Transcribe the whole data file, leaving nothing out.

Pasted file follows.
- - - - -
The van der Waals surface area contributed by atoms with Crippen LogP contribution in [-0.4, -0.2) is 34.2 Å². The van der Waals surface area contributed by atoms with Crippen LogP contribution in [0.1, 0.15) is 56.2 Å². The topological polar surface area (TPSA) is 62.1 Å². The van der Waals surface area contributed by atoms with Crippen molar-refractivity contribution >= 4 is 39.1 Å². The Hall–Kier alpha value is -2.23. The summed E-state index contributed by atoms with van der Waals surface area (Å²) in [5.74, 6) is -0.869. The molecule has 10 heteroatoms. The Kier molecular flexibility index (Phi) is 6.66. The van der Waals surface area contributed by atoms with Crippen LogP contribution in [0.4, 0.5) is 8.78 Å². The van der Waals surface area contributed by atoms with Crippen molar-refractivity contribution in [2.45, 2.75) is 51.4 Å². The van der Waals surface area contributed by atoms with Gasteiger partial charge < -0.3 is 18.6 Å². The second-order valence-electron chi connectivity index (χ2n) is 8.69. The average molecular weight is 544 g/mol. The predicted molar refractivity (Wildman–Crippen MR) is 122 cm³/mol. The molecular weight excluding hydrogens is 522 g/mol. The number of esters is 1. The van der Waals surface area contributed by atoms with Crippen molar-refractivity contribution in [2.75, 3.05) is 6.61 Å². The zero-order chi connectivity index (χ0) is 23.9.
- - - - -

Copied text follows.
The van der Waals surface area contributed by atoms with Crippen LogP contribution in [-0.4, -0.2) is 34.2 Å². The van der Waals surface area contributed by atoms with Crippen LogP contribution in [0.1, 0.15) is 56.2 Å². The topological polar surface area (TPSA) is 62.1 Å². The van der Waals surface area contributed by atoms with Crippen molar-refractivity contribution >= 4 is 39.1 Å². The Hall–Kier alpha value is -2.23. The summed E-state index contributed by atoms with van der Waals surface area (Å²) in [5.74, 6) is -0.869. The molecule has 10 heteroatoms. The Kier molecular flexibility index (Phi) is 6.66. The van der Waals surface area contributed by atoms with Crippen LogP contribution in [0.4, 0.5) is 8.78 Å². The van der Waals surface area contributed by atoms with Crippen molar-refractivity contribution in [2.45, 2.75) is 51.4 Å². The van der Waals surface area contributed by atoms with Gasteiger partial charge < -0.3 is 18.6 Å². The second-order valence-electron chi connectivity index (χ2n) is 8.69. The average molecular weight is 544 g/mol. The predicted molar refractivity (Wildman–Crippen MR) is 122 cm³/mol. The molecular weight excluding hydrogens is 522 g/mol. The number of esters is 1. The van der Waals surface area contributed by atoms with Crippen molar-refractivity contribution in [2.75, 3.05) is 6.61 Å². The zero-order chi connectivity index (χ0) is 23.9.